Eddie Rosario was on deck Sunday as Brian Dozier batted — for the second time — in the first inning. Rosario suddenly walked over to hitting coach James Rowson, who was standing behind the rail front of the dugout.

The two exchanged a few words. Rosario patted him on the shoulder and returned to the on-deck area.

“He was just refreshing himself if the ball was going to cut, be straight, or sink,” Rowson said. “So he was worried about pitch movement at that time, trying to remind himself of what it was.”

Dozier walked to load the bases, bringing Rosario up. He fell behind 0-2, but Diamondbacks righthander Braden Shipley threw him a belt-high fastball that he was able to crank on.


Rosario drove the ball over the right-field wall for a grand slam, one that topped off the Twins’ nine-run first inning, led them to a 12-5 win over the Diamondbacks and was the latest example of a team on a tear at the plate.

“That goes to show you what he has been doing and why he’s been so good,” Rowson said. “He’s been prepared every at-bat.”

The Twins head into the Windy City for a five-game series against the White Sox on a roll. They swept Arizona, have won four straight and 11 of their past 14.

The nine-run first was the third time in club history they have scored that many in a first inning. So the special inning allowed righthander Bartolo Colon to achieve a special feat. Colon gave up four runs over six innings — including three solo home runs — to improve to 5-10. But Arizona was the only team Colon had not beaten in his 20-year career. Now he has at least one win against every major league team, one of 18 pitchers to do so.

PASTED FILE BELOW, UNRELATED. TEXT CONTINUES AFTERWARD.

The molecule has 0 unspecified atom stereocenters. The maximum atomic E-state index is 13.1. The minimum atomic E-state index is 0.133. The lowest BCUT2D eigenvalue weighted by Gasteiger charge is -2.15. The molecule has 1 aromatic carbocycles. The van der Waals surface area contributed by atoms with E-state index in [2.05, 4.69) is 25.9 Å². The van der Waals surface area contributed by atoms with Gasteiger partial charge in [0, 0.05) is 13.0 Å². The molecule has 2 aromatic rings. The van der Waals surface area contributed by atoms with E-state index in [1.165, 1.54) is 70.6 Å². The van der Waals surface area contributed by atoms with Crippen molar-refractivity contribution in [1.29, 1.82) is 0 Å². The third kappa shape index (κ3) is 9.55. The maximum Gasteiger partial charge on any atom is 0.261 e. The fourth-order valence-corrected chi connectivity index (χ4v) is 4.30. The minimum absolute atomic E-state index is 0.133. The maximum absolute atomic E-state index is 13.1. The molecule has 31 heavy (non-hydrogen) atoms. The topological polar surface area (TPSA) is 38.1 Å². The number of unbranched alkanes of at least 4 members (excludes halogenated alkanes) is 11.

“It means a lot. It means a lot to my career,” Colon said. “Last year, there were two clubs I hadn’t beaten, the Cubs and Arizona. And I beat the Cubs in New York and now this means a lot to me.

“Now I haven’t won in two stadiums, so that is the next goal.”

Rosario has been a regular at early batting practice. So has Miguel Sano, Byron Buxton, Jorge Polanco and Max Kepler. One reason the Twins offense has taken off lately is that their work is paying off.

Kepler scored on Rosario’s slam. But he reached base after a nine-pitch at-bat against lefthander T.J. McFarland. Kepler fouled off six pitches before holding up on a check swing, then blasting a two-run double to center. He entered the game batting .135 against lefties.

“I thought Kepler’s at-bat was one of the better at-bats we have had all year,” Twins manager Paul Molitor said, “given the fact he has struggled against lefties.”

Polanco had an RBI single on Sunday and is batting .397 in August. Buxton ran his career-high hitting streak to 10 games, during which he’s batting .405. Sano hit two homers on Friday before landing on the disabled list Sunday because of a stress reaction in his tibia.

The Twins will have to make up for Sano’s loss. Right now, they are swinging well enough to. They began the day leading the AL in batting average since Aug. 6 and were second in runs scored and on-base percentage. And they batted .355 against the Diamondbacks, who are in the NL wild-card race.

“To sweep a series at this time of year, when you are still in the hunt, it feels pretty good,” Molitor said. “Against a good team over there. In bad uniforms.”